Secretary Clinton: Status quo in Cyprus does not benefit anyone
The United States do not believe that the status quo in Cyprus benefits anyone, US Secretary of State Hillary Clinton stated on Saturday, noting that both sides would benefit from a settlement of the Cyprus problem.
Speaking at a joint press conference in Constantinople with Turkish Minister of Foreign Affairs Ahmed Davutoglu Secretary Clinton affirmed that the United States "want to see a bizonal, bicommunal federation, and we would like to see it as soon as possible, we would like to see it by 2012."
Secretary Clinon added that "The United States promoted the referendum that was presented to the population of Cyprus back in 2004 very actively" and were disappointed by the outcome "because we thought that that would have resolved a lot of the issues that are still being very difficult to overcome. We don’t think the status quo in Cyprus benefits anyone. It’s gone on for far too long."
She expressed the belief that both sides would benefit from a settlement and lent her support towards the "renewed, re-energized efforts that the United Nations is leading and that the Cypriots themselves are responsible for" noting that "it is the Cypriots themselves who will have to make the hard decisions about how to resolve all of the outstanding issues."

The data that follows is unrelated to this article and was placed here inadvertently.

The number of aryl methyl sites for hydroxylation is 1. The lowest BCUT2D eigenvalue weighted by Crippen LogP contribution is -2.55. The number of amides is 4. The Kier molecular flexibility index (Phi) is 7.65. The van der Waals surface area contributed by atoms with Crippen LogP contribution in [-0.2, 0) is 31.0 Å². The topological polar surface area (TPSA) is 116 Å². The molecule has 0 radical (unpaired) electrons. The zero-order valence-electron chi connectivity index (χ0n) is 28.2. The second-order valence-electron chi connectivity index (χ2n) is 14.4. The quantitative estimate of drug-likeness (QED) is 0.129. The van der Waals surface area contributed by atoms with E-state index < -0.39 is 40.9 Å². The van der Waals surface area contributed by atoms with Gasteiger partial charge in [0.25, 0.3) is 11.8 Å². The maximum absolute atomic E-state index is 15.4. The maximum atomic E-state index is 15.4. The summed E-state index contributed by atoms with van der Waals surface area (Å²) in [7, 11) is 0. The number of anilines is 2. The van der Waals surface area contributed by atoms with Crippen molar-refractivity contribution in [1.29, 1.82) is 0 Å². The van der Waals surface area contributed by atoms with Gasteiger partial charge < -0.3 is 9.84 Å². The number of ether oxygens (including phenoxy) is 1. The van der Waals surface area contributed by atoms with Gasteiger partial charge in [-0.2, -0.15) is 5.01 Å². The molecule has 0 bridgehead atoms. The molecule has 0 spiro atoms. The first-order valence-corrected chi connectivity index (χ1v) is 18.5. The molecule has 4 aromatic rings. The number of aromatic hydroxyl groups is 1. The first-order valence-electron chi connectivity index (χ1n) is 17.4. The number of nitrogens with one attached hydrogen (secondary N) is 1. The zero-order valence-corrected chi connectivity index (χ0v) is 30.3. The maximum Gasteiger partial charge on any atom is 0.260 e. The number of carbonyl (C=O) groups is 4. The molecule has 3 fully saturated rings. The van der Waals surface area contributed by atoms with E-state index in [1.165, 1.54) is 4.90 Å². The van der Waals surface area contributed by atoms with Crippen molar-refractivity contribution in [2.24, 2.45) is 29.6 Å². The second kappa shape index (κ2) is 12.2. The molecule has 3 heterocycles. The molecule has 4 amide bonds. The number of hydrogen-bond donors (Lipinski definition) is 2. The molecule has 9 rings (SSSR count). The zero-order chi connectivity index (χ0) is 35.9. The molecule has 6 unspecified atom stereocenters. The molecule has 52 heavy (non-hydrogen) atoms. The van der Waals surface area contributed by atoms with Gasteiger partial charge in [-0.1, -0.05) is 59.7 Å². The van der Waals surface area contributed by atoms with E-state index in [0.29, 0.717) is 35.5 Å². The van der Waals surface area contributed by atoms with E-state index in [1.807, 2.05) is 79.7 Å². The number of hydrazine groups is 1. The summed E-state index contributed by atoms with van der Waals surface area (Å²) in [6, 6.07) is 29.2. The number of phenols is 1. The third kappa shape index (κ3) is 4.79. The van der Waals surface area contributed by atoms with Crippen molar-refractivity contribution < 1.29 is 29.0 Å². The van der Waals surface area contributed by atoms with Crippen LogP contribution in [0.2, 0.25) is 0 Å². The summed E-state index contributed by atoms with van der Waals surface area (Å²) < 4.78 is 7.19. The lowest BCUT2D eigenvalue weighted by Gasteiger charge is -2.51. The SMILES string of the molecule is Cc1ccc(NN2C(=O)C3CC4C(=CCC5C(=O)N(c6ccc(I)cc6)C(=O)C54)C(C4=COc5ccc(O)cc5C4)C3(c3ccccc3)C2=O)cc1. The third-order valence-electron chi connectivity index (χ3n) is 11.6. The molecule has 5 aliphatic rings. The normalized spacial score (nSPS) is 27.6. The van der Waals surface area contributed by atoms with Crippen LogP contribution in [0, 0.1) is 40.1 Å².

Secretary Clinton reiterated the U.S' desire for a bizonal, bicommunal federation by 2012 adding that this is in line with UN statements and "something I know Turkey believes", stressing that the U.S. will do "everything we can to support this process and finally try to see a resolution."
Turkish Foreign Minister Ahmed Davutoglu stated that he and Secretary Clinton discussed, among other issues, "the Turkey-EU relations and also the latest point reached in the negotiations about Cyprus."
On Saturday, July 16, Secretary Clinton flew to Greece, where she held meetings with the President of the Hellenic Republic, the Prime Minister, the Minister of Foreign Affairs, the Minister of Finance, and the leader of the opposition.